May 28, 2018 | Posted by: Venus Zoleta | Credit Card
May 28, 2018
It’s much easier to overspend with a credit card than cash. You go to the mall to buy just one item with your card, but then you end up spending more than what you’ve planned. Alas, your budget gets ruined, and now you’re dreading your next billing statement.
Can you relate? You might not know that you’re already going over your credit card limit.
When you exceed your credit limit, the bank will charge you an over-the-limit fee ranging from PHP 500 to PHP 1,500. Or it may decline your succeeding purchases until you’ve paid down your credit card balance.
That’s just one painful consequence of maxing out your credit card. You don’t want to get to the point when you start accumulating credit card debt.
On the surface, asking the bank for a credit limit increase may seem to prevent a maxed out credit card—but it will just push you to spend more because of the higher purchasing power. Avoid such a credit card mistake with these seven tips.
Do you know your credit limit? If you don’t, it’s a lot harder to put a limit on your credit card spending. You’ll just keep on swiping your card until reality confronts you—your balance has gone up you can’t afford to pay it off. How can you possibly prevent maxing out your credit card if you don’t know your credit limit?
There are many ways to find out your credit card limit. Call your bank’s customer service hotline. Check your online banking account (make sure to enroll your credit card account online). Or check your credit card statement.
Having a big credit limit means you can purchase more, but that doesn’t equate to having a huge sum of money in the bank. It neither means you should max out your credit card.
To avoid going over your credit card limit, determine your own personal credit limit. Base it on your income and expenses—not the credit limit set by your credit card provider.
Ideally, keep your credit card balance low at 30%. For example, if your credit card limit is PHP 50,000, limit your credit card spending at PHP 15,000. This threshold applies to what you owe the bank not only on each of your credit cards but also the total balance across all your cards.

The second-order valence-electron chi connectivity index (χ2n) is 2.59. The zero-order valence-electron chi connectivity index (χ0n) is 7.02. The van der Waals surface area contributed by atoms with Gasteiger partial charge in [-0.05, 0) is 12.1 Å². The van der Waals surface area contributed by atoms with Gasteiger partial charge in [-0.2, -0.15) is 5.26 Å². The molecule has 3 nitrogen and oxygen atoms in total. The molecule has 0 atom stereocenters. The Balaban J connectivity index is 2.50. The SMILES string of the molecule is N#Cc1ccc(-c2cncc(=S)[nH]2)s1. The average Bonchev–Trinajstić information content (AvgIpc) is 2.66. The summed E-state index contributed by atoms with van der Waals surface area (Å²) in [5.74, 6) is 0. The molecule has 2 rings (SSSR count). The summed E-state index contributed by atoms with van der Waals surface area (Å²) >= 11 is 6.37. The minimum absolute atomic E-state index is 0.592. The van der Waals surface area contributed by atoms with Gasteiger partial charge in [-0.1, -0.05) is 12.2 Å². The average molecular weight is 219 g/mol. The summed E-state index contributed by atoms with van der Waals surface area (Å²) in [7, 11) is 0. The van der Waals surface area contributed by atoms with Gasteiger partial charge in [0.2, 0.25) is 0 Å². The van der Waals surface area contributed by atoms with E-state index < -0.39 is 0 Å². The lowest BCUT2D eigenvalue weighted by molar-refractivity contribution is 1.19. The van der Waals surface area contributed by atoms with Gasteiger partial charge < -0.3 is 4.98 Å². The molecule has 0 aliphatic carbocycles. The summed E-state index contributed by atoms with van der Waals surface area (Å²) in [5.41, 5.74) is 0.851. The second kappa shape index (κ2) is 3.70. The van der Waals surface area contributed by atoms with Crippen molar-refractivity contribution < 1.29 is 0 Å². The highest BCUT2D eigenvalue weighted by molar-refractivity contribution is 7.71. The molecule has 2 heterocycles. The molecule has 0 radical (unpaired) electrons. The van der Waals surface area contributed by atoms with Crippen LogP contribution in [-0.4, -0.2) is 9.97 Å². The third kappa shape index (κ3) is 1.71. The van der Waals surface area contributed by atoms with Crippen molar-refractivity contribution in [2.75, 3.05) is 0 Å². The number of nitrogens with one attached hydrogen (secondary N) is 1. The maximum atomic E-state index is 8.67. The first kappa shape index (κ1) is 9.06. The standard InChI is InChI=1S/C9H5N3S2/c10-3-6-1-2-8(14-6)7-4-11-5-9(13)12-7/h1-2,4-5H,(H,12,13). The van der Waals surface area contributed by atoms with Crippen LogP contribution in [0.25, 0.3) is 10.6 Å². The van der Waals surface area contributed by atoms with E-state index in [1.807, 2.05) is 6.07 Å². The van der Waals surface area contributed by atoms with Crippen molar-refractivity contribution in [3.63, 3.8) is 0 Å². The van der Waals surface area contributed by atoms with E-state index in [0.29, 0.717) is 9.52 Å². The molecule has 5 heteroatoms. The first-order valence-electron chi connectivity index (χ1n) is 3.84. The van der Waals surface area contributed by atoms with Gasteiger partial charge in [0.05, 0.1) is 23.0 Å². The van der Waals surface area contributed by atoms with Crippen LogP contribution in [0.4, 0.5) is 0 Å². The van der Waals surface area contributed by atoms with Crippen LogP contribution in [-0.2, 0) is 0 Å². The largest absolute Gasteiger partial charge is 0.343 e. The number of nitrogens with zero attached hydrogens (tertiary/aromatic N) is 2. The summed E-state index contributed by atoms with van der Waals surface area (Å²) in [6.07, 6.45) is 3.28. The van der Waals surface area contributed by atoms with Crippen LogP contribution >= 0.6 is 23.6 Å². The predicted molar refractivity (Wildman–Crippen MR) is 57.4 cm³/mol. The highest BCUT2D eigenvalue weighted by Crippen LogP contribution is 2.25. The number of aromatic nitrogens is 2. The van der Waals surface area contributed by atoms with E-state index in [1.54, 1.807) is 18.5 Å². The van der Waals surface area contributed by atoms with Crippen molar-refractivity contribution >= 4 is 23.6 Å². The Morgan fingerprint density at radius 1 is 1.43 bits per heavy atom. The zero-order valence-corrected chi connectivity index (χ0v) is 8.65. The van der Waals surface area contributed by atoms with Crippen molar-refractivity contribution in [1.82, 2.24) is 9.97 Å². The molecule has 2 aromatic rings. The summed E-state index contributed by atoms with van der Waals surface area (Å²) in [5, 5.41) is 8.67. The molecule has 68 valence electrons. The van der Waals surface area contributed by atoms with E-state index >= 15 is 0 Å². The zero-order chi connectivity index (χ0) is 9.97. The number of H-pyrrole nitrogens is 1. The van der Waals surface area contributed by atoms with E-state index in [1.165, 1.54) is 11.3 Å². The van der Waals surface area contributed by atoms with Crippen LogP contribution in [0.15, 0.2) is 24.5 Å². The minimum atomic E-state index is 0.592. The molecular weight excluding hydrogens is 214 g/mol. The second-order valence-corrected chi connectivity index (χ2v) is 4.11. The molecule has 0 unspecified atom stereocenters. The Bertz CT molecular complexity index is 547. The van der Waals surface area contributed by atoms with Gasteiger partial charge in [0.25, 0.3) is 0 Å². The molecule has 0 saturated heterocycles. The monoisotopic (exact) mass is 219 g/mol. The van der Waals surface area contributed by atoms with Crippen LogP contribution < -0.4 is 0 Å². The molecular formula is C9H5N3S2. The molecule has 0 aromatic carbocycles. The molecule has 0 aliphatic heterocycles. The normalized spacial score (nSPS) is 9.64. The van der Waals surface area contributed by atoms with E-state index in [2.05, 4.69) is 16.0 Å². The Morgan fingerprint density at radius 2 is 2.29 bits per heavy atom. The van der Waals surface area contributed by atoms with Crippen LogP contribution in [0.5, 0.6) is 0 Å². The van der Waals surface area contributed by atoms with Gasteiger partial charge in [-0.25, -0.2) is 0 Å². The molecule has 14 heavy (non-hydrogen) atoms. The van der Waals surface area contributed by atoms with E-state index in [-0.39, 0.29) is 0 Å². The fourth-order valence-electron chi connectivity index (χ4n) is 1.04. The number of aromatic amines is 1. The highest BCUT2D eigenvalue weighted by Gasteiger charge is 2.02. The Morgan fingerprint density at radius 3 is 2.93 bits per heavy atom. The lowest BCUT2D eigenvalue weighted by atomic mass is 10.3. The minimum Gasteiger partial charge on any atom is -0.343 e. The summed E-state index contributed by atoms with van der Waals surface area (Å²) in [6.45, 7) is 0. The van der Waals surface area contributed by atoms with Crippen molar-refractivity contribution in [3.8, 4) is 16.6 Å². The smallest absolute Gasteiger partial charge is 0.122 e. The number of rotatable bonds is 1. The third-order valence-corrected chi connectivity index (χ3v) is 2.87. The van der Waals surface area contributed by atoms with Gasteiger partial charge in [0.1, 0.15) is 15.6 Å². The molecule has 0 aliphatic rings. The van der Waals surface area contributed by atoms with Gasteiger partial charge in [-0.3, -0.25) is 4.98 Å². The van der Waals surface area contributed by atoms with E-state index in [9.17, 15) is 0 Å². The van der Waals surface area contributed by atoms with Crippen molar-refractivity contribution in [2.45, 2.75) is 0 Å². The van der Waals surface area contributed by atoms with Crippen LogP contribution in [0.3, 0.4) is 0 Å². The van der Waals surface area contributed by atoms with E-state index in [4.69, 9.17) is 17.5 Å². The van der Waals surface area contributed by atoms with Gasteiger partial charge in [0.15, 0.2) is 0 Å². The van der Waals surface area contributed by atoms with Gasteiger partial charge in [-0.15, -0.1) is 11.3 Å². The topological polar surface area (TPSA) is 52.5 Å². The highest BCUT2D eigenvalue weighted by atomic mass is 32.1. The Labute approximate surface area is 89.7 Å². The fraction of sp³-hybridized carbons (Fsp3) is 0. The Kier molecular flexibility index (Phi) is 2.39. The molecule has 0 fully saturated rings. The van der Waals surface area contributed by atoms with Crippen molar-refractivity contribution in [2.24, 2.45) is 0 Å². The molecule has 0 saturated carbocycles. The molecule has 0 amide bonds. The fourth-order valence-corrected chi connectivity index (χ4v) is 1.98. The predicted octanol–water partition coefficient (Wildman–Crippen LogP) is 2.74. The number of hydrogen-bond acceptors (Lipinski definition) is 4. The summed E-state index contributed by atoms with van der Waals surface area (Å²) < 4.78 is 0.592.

Be on top of your credit card usage. Keeping track of your credit card spending helps you foresee any credit card that will soon max out and adjust your spending accordingly.
Always monitor your billing statements, taking note of both your available credit and balance due.
If you receive your credit card statements late, you can check your balance using your bank’s online banking service instead. Enroll your credit card account to your online banking account so that you can monitor your statements anytime and anywhere.
Multiple credit cards create more opportunities for spending, especially unplanned ones. They’re also harder to manage than a single card. If you have two or more plastic cards, be more careful with your spending habits to avoid getting one of your cards maxed out. Be more diligent also in tracking all the purchases made with your credit cards.
Knowing your available credit before you pay with your credit card is as important as knowing your credit limit. Doing so lets you know whether you should go ahead with the purchase or postpone it until you’ve paid off your balance.
If you aren’t sure how much your available credit is, call the bank before you purchase something with your credit card. You can find your credit card provider’s customer service hotline at the back of your plastic card. Or using your smartphone, check your online account via your bank’s mobile app.
As soon as you’ve found out that your balance is getting close to your credit card limit, stop using your card until you’ve paid off the balance. Leave it at home, if you must.
Studies have proved that consumers tend to spend 83% more with a credit card than cash. Do you believe so?
Having the right mindset curbs spending and prevents a maxed out credit card. Remember that whatever you purchase, you need to pay it back on time.
Before you make a purchase with your card, always ask yourself: “Can I afford to pay it back in cash right now?” If not, save yourself the trouble of dealing with a maxed out credit card in the future. Treat each credit card purchase as though you’re actually using cash. It’s easier to control your spending that way.
It also helps to focus on your financial goals and avoid expenses that won’t help you meet them.
Dealing with a maxed out credit card is a situation you don’t want to be in. Keep things from getting out of hand. Use your credit card responsibly and monitor your spending regularly.
(Photos from freepik.com)